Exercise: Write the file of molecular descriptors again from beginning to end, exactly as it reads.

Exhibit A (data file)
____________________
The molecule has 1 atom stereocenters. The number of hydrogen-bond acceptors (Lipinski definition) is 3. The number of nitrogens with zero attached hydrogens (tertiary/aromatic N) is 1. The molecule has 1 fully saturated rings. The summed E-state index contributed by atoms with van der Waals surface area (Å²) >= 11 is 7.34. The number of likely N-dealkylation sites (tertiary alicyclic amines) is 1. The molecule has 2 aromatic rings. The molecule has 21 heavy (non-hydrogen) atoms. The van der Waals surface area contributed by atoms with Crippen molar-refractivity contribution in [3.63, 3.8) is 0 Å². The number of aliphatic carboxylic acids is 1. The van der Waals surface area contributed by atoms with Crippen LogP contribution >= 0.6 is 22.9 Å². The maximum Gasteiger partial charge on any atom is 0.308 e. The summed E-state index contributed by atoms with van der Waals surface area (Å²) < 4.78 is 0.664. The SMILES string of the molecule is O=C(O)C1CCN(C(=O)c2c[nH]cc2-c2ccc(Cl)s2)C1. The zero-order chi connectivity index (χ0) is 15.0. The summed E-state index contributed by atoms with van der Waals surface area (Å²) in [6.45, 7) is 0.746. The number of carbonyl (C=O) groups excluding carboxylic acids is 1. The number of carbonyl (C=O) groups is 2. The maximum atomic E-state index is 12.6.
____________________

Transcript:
The molecule has 1 atom stereocenters. The number of hydrogen-bond acceptors (Lipinski definition) is 3. The number of nitrogens with zero attached hydrogens (tertiary/aromatic N) is 1. The molecule has 1 fully saturated rings. The summed E-state index contributed by atoms with van der Waals surface area (Å²) >= 11 is 7.34. The number of likely N-dealkylation sites (tertiary alicyclic amines) is 1. The molecule has 2 aromatic rings. The molecule has 21 heavy (non-hydrogen) atoms. The van der Waals surface area contributed by atoms with Crippen molar-refractivity contribution in [3.63, 3.8) is 0 Å². The number of aliphatic carboxylic acids is 1. The van der Waals surface area contributed by atoms with Crippen LogP contribution >= 0.6 is 22.9 Å². The maximum Gasteiger partial charge on any atom is 0.308 e. The summed E-state index contributed by atoms with van der Waals surface area (Å²) < 4.78 is 0.664. The SMILES string of the molecule is O=C(O)C1CCN(C(=O)c2c[nH]cc2-c2ccc(Cl)s2)C1. The zero-order chi connectivity index (χ0) is 15.0. The summed E-state index contributed by atoms with van der Waals surface area (Å²) in [6.45, 7) is 0.746. The number of carbonyl (C=O) groups excluding carboxylic acids is 1. The number of carbonyl (C=O) groups is 2. The maximum atomic E-state index is 12.6.